Saturday, 29 July 2017

Wild and Rural Romania and Bulgaria

Travelling through the rural roads in Romania and Bulgaria for the past 2 weeks has given me a real chance to see some of the spectacular wildlife that is found here.

I spent an afternoon by the river near to Centre Sac in Romania and I just sat there for a few hours – a rare treat for me. I saw two species of Demoiselle, a golden ringed dragonfly, and a green dragonfly that I could not identify. I watched shoals of small fish in the shallows and grey and pied wagtails flit between the banks of the river. 

In a similar river, further to the east I spotted 2 toads and a blue darter and again many more demoiselles. It is great just to spend some time sitting and watching the wildlife without having a subconscious restraint of having to be somewhere. I could just sit and watch and wander up and down the river until I had had enough.

Most days whilst riding my bike I have startled Buzzards at very close range and they have taken off and flown in front of me for a while. I have spotted many jays flying between the trees across the roads. The storks are amazing, with their magnificent nests that they build at the top of electricity pylons. They can be seen in almost every small town we pass through. All of the storks that we have seen have been white except for one that we startled by the river which was black – quite unusual.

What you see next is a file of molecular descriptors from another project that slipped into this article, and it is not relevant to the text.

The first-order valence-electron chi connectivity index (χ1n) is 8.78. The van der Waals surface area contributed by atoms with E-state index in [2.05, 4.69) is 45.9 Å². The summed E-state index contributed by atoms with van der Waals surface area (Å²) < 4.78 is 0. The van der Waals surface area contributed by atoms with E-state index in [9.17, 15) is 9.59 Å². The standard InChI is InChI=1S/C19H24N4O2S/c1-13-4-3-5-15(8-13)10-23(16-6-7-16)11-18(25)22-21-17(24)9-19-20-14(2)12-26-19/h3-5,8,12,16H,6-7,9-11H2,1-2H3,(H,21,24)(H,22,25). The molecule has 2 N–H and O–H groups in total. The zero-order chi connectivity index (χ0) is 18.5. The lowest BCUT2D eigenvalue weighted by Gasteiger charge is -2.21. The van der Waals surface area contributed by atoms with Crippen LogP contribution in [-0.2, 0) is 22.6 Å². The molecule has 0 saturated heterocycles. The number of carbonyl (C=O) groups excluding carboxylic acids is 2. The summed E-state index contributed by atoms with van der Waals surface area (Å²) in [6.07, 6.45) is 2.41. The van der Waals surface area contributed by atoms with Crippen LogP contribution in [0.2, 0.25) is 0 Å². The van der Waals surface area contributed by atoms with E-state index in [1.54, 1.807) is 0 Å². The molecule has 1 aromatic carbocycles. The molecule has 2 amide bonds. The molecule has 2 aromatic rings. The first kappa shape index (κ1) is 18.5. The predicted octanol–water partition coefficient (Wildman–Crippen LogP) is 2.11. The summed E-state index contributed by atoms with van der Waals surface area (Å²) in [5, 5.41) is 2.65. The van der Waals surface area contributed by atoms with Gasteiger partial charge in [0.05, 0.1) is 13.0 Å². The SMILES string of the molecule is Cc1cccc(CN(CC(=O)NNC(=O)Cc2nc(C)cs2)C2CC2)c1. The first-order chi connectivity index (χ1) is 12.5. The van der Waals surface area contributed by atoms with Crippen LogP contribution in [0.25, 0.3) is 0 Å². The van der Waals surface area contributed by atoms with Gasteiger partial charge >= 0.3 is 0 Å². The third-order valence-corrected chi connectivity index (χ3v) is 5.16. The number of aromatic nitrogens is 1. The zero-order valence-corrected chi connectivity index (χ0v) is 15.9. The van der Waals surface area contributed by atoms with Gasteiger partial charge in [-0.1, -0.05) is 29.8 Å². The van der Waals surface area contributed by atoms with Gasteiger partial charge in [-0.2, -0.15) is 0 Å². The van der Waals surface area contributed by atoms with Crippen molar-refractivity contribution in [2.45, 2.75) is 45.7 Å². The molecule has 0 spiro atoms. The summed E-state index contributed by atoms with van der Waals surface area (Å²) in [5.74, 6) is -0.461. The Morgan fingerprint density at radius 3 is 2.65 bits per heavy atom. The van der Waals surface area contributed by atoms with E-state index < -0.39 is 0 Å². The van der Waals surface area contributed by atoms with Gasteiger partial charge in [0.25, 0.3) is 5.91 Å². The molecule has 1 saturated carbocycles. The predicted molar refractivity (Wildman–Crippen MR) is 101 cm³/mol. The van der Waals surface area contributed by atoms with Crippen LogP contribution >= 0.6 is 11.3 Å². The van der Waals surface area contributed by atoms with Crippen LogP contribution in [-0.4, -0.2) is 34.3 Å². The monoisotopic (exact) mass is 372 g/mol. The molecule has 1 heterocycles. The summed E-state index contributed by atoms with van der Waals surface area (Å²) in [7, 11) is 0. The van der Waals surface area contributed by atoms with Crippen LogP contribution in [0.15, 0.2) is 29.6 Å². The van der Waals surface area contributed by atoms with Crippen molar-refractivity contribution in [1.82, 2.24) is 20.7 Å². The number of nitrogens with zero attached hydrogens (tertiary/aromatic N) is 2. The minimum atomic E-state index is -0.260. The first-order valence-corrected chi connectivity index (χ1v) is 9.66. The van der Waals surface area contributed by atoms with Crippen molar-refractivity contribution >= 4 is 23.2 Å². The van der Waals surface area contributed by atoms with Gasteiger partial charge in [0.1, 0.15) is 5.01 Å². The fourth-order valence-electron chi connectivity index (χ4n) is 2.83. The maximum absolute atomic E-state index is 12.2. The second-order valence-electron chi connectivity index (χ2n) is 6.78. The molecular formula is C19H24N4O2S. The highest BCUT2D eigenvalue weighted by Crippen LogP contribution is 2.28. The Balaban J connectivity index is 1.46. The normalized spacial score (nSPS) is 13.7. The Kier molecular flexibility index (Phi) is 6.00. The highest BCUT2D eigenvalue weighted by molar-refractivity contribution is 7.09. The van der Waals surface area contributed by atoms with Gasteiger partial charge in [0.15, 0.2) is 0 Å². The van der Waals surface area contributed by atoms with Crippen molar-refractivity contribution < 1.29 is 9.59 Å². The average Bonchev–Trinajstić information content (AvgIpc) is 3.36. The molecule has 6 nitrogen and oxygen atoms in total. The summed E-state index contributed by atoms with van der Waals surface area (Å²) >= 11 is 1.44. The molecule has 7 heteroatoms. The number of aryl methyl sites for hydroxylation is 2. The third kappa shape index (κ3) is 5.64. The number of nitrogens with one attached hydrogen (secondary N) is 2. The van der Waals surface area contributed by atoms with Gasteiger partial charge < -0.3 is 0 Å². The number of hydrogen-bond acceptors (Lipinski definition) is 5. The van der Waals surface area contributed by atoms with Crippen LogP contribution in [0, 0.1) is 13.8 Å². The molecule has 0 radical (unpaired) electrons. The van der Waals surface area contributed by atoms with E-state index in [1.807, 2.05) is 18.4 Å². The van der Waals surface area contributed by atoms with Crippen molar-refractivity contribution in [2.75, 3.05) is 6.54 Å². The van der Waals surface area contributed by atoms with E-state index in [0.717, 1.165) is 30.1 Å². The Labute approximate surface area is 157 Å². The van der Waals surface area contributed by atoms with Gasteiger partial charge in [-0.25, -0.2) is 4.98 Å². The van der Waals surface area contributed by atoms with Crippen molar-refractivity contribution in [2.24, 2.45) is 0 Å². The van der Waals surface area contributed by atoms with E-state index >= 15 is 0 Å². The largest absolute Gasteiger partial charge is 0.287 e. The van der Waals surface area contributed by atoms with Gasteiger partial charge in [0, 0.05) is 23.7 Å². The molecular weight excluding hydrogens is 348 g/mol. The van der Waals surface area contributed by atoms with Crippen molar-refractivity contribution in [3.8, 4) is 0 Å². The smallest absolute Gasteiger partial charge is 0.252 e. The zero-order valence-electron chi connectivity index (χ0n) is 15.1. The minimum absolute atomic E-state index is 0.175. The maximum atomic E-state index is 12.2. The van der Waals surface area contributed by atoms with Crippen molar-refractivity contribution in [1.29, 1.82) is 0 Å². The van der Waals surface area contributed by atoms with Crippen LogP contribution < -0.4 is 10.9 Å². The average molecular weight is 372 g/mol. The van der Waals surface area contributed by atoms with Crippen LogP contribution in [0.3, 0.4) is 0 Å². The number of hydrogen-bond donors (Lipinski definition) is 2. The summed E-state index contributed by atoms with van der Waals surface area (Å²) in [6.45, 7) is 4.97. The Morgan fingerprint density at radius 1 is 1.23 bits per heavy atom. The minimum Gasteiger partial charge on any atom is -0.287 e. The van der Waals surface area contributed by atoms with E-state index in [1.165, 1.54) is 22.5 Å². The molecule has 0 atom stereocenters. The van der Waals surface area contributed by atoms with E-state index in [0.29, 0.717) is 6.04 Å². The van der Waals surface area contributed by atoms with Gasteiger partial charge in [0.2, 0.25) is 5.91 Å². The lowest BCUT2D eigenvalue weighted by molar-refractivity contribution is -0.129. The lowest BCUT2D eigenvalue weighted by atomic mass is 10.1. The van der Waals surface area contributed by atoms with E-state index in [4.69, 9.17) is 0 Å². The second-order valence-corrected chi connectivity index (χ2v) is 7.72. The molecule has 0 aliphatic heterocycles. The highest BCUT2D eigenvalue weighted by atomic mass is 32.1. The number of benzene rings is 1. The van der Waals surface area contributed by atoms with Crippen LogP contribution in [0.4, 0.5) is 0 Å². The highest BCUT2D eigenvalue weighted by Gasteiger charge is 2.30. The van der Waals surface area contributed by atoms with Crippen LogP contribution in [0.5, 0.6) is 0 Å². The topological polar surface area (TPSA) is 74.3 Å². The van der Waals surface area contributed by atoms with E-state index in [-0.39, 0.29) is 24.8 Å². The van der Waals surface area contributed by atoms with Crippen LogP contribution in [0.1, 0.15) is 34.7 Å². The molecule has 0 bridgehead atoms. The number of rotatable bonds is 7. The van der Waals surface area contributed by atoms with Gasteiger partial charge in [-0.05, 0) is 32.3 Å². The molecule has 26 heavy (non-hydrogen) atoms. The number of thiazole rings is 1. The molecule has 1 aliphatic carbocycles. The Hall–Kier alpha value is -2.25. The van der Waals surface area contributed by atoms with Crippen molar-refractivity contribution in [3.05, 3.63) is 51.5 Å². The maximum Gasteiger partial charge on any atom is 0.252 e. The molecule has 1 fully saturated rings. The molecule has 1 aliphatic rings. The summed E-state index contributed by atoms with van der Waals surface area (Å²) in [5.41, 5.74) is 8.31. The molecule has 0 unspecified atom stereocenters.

The other magnificent sight is the brightly coloured bee hives and bee trucks that adorn the sides of the roads. I am guessing that the trucks are strategically placed near to a good nectar source that can add flavour to honey. There are many stalls selling jars of delicious natural honey or Med and I ended up getting my honey in Bulgaria. The beekeeping in Bulgaria appears very similar to that of Romania. It is something I would like to research more in the future.

The other interesting industry is that of logging. Riding on logging roads and forest trails means we have been exposed to many different methods and stages of development of the industry. In both Romania and Bulgaria we have come across one or two men working with chainsaws and 1 or 2 horses that are used with a harness to pull the logs to where they want them. They then seem to cut them up into smaller chunks from that location to then be moved on again. One of the banks I saw a horse being riding up was practically vertical and the horse was also being ridden by a teenage boy. It seems in some smaller areas that traditional methods are used together with a mix of modern machinery and advanced methods.

On a much bigger scale we have come across other forestry workers with chainsaws, but they also have tractors with chains on the wheels and large trucks that transport huge loads of logs. The workers are always very friendly wave and smile as you pass by. Again, this is another industry that I would like to research further and learn more about. 

The other tradiational method of farming in Romania and Bulgaria is shepherds moving their flocks. This is normally sheep but can also be goats. High in the mountains where we met shepherds and their flocks we were constantly chased by their dogs.But they were just doing their job and when we stopped for a chat or to share some food we always found them very friendly.

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